“I was so moved when I saw the cells stir,” said 90-year-old study co-author Akira Iritani. “I’d been hoping for this for 20 years.”
Elephants and mice
Her name is Yuka, or at least that’s what we call her. She lived 28,000 years ago in what is today Siberia, before becoming frozen and isolated in the frigid permafrost. But this wasn’t the end of Yuka’s story. In August 2010, the incredibly well-preserved carcass of Yuka was found by researchers working in Siberia — a naturally-preserved mummy.
Now, a team of Japanese and Russian scientists has managed to “reawaken” some of Yuka’s cells by implanting cell nuclei from the mammoth into the egg cells of mice.
“This suggests that, despite the years that have passed, cell activity can still happen and parts of it can be recreated,” genetic engineer Kei Miyamoto from Kindai University told AFP.
In total, 88 bone marrow and muscle tissue samples were collected from 273.5 milligrams of mammoth bone marrow and muscle tissue. Researchers selected the least-damaged ones and injected them into living mouse oocytes (immature egg cells). They then used live-cell imaging techniques to observe how the structures reacted in their new environment and whether or not they still exhibited some signs of life.
Stunningly, they did. There was very faint activity, but it was some cellular activity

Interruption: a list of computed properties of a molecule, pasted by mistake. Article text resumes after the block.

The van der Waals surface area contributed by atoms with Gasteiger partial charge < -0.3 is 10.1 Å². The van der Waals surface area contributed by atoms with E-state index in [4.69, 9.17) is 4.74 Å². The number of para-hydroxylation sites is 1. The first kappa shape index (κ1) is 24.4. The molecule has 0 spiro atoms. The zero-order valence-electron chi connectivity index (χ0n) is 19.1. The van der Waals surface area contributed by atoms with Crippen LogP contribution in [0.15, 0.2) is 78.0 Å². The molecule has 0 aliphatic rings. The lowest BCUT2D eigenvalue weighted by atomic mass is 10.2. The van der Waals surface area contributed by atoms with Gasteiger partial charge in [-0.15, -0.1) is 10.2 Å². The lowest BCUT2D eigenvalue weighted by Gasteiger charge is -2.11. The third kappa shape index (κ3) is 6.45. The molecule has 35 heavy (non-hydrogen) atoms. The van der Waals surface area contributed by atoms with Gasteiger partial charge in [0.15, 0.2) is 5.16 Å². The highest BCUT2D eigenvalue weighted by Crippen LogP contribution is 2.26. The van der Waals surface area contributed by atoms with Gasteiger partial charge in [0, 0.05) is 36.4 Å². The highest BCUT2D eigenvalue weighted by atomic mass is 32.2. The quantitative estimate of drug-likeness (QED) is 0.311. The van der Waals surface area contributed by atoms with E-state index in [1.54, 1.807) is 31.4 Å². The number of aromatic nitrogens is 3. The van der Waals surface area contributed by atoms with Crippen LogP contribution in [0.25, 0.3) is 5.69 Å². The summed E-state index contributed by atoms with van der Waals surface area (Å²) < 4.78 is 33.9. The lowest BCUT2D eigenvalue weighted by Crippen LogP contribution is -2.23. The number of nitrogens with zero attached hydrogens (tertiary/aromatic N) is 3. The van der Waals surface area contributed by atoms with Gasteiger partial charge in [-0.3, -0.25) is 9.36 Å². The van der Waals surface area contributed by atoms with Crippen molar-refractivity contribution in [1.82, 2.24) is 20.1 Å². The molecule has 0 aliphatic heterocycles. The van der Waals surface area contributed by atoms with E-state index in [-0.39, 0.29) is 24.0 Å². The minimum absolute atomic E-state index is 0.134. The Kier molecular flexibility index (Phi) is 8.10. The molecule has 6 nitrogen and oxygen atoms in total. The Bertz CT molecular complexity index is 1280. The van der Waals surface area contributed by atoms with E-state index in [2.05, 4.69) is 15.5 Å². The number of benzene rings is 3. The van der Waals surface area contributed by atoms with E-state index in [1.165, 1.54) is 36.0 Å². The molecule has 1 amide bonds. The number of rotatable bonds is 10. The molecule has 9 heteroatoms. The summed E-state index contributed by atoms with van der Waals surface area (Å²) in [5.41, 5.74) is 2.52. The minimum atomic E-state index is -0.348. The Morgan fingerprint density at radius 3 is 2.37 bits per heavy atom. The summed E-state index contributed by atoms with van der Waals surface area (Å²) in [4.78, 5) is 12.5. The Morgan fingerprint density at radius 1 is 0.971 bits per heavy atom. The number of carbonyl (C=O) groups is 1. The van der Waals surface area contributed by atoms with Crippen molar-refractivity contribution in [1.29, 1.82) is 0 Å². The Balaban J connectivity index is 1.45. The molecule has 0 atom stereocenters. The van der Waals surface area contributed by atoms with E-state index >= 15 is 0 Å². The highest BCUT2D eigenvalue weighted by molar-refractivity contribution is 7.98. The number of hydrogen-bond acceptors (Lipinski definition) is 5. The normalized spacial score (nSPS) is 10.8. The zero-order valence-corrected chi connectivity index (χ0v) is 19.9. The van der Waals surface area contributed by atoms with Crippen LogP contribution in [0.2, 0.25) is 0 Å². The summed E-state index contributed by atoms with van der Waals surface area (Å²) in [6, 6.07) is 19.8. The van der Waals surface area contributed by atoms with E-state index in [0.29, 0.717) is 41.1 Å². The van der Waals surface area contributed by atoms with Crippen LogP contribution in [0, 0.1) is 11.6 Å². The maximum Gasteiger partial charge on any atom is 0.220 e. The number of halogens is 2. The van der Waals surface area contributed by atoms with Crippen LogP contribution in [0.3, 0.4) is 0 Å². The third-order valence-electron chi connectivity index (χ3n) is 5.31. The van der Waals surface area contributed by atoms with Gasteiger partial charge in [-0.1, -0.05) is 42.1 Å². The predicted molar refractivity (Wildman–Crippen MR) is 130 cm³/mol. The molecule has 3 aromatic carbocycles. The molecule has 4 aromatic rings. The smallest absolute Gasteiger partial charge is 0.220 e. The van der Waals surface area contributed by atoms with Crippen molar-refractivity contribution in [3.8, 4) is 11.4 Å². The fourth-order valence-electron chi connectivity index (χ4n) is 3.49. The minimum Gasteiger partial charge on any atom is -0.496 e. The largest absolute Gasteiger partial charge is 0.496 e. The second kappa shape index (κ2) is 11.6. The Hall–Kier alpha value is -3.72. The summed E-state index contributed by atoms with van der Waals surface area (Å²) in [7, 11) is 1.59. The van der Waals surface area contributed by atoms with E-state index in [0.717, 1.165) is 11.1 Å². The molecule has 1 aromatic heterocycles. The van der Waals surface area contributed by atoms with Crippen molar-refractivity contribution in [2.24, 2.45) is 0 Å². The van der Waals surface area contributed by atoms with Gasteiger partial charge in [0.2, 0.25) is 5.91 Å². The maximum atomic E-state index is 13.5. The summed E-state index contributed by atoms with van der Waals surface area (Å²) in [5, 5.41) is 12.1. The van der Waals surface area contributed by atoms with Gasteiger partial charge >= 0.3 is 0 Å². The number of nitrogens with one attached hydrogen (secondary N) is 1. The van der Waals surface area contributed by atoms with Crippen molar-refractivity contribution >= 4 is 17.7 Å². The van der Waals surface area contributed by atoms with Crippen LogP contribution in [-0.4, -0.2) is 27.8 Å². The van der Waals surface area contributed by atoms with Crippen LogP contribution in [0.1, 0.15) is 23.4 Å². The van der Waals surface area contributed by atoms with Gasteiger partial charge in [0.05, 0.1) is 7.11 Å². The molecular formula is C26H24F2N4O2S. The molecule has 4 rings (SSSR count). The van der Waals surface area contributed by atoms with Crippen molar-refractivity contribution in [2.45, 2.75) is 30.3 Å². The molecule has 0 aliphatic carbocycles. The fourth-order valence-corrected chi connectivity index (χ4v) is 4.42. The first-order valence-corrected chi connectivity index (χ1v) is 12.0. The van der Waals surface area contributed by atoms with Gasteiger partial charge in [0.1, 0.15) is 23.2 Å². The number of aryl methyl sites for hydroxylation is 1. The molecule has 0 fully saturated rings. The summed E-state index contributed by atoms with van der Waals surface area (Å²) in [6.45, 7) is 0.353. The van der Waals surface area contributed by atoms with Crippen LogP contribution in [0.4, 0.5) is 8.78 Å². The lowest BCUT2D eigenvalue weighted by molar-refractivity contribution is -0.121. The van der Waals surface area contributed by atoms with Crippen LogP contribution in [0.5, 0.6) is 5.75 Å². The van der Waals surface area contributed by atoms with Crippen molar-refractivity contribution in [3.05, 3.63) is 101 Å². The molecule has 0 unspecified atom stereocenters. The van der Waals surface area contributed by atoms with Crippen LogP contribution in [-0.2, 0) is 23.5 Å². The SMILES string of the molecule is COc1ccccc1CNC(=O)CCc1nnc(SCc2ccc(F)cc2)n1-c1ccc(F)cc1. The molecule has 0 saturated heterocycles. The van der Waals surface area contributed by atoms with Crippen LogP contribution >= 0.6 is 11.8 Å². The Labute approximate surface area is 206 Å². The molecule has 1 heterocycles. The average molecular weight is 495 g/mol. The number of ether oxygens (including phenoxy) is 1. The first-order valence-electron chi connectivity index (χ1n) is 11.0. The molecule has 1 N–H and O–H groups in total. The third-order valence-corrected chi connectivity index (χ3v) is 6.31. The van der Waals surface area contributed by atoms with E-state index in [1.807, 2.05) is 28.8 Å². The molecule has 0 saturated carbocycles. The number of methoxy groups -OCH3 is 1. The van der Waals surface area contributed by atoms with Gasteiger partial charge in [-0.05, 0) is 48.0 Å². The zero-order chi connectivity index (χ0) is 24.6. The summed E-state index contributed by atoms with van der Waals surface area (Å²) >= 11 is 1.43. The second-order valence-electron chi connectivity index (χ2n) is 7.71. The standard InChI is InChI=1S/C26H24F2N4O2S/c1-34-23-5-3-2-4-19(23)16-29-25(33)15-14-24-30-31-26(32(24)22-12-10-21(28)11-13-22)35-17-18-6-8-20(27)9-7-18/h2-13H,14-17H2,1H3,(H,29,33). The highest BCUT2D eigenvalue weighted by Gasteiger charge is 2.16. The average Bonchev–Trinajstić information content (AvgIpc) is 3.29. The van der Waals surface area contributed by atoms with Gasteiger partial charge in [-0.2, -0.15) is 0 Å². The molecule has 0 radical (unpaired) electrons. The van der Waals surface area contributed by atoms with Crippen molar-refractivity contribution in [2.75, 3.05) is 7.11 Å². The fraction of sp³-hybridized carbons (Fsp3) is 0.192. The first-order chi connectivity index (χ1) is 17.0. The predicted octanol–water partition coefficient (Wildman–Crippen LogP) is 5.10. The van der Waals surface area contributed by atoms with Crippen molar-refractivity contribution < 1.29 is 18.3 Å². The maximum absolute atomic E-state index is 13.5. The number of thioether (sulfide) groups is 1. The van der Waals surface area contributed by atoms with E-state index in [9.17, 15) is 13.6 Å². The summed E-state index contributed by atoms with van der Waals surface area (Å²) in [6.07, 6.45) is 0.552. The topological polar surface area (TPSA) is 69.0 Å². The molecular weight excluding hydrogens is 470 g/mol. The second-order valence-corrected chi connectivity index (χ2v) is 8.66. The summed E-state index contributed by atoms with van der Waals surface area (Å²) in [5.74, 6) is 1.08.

nonetheless, including a process called “spindle assembly,” which acts as a molecular safeguard in to ensure faithful chromosome transmission during mitosis. This indicates that “cell nuclei are, at least partially, sustained even in over a 28,000 year period,” researchers write in the paper, which is a remarkable find.
However, this doesn’t mean that scientists will be able to clone mammoths anytime soon. For starters, they weren’t able to stimulate cellular division — a vital process of all living creatures. Technological improvements or harvesting even less damaged samples might be ‘coerced’ to divide, but this is still only speculation at this point.
Another roadblock is that of DNA. The DNA of Yuka was surprisingly well preserved, but it was still not in ideal condition. Much better samples are required to even discuss the possibility of cloning. But Yuka’s DNA might still provide valuable insights into how mammoths were able to survive in such a unique and unforgiving environment.
The study marks a “significant step toward bringing mammoths back from the dead,” researcher Kei Miyamoto, one of the study’s authors told Japan’s Nikkei news outlet. “We want to move our study forward to the stage of cell division,” he said, adding “we still have a long way to go.”
Even without cloning, researchers hope that they will soon be able to use gene-editing technologies like CRISPR to enable modern elephants to survive in different types of environments.
The study was published in Nature.